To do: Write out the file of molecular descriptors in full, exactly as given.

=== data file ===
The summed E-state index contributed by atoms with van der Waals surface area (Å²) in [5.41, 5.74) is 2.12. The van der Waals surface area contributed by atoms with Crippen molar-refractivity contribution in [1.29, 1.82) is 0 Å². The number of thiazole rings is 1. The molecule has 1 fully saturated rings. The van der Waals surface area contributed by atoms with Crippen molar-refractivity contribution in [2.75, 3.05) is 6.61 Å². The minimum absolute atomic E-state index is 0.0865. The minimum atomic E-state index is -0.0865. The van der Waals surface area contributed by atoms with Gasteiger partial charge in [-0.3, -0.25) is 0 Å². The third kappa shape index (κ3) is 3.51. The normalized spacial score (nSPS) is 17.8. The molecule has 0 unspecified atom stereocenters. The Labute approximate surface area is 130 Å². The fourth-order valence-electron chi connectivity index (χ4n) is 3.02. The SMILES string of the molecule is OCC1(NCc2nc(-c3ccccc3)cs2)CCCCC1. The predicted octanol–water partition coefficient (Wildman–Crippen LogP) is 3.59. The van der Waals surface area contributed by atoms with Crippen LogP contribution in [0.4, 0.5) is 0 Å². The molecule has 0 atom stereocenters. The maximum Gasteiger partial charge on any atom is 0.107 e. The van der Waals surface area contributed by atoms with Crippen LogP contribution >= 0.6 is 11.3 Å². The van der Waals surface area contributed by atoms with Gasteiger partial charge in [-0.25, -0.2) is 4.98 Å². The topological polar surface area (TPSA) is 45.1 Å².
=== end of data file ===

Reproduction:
The summed E-state index contributed by atoms with van der Waals surface area (Å²) in [5.41, 5.74) is 2.12. The van der Waals surface area contributed by atoms with Crippen molar-refractivity contribution in [1.29, 1.82) is 0 Å². The number of thiazole rings is 1. The molecule has 1 fully saturated rings. The van der Waals surface area contributed by atoms with Crippen molar-refractivity contribution in [2.75, 3.05) is 6.61 Å². The minimum absolute atomic E-state index is 0.0865. The minimum atomic E-state index is -0.0865. The van der Waals surface area contributed by atoms with Gasteiger partial charge in [-0.3, -0.25) is 0 Å². The third kappa shape index (κ3) is 3.51. The normalized spacial score (nSPS) is 17.8. The molecule has 0 unspecified atom stereocenters. The Labute approximate surface area is 130 Å². The fourth-order valence-electron chi connectivity index (χ4n) is 3.02. The SMILES string of the molecule is OCC1(NCc2nc(-c3ccccc3)cs2)CCCCC1. The predicted octanol–water partition coefficient (Wildman–Crippen LogP) is 3.59. The van der Waals surface area contributed by atoms with Crippen LogP contribution in [0.4, 0.5) is 0 Å². The molecule has 0 atom stereocenters. The maximum Gasteiger partial charge on any atom is 0.107 e. The van der Waals surface area contributed by atoms with Crippen LogP contribution >= 0.6 is 11.3 Å². The van der Waals surface area contributed by atoms with Gasteiger partial charge in [-0.25, -0.2) is 4.98 Å². The topological polar surface area (TPSA) is 45.1 Å².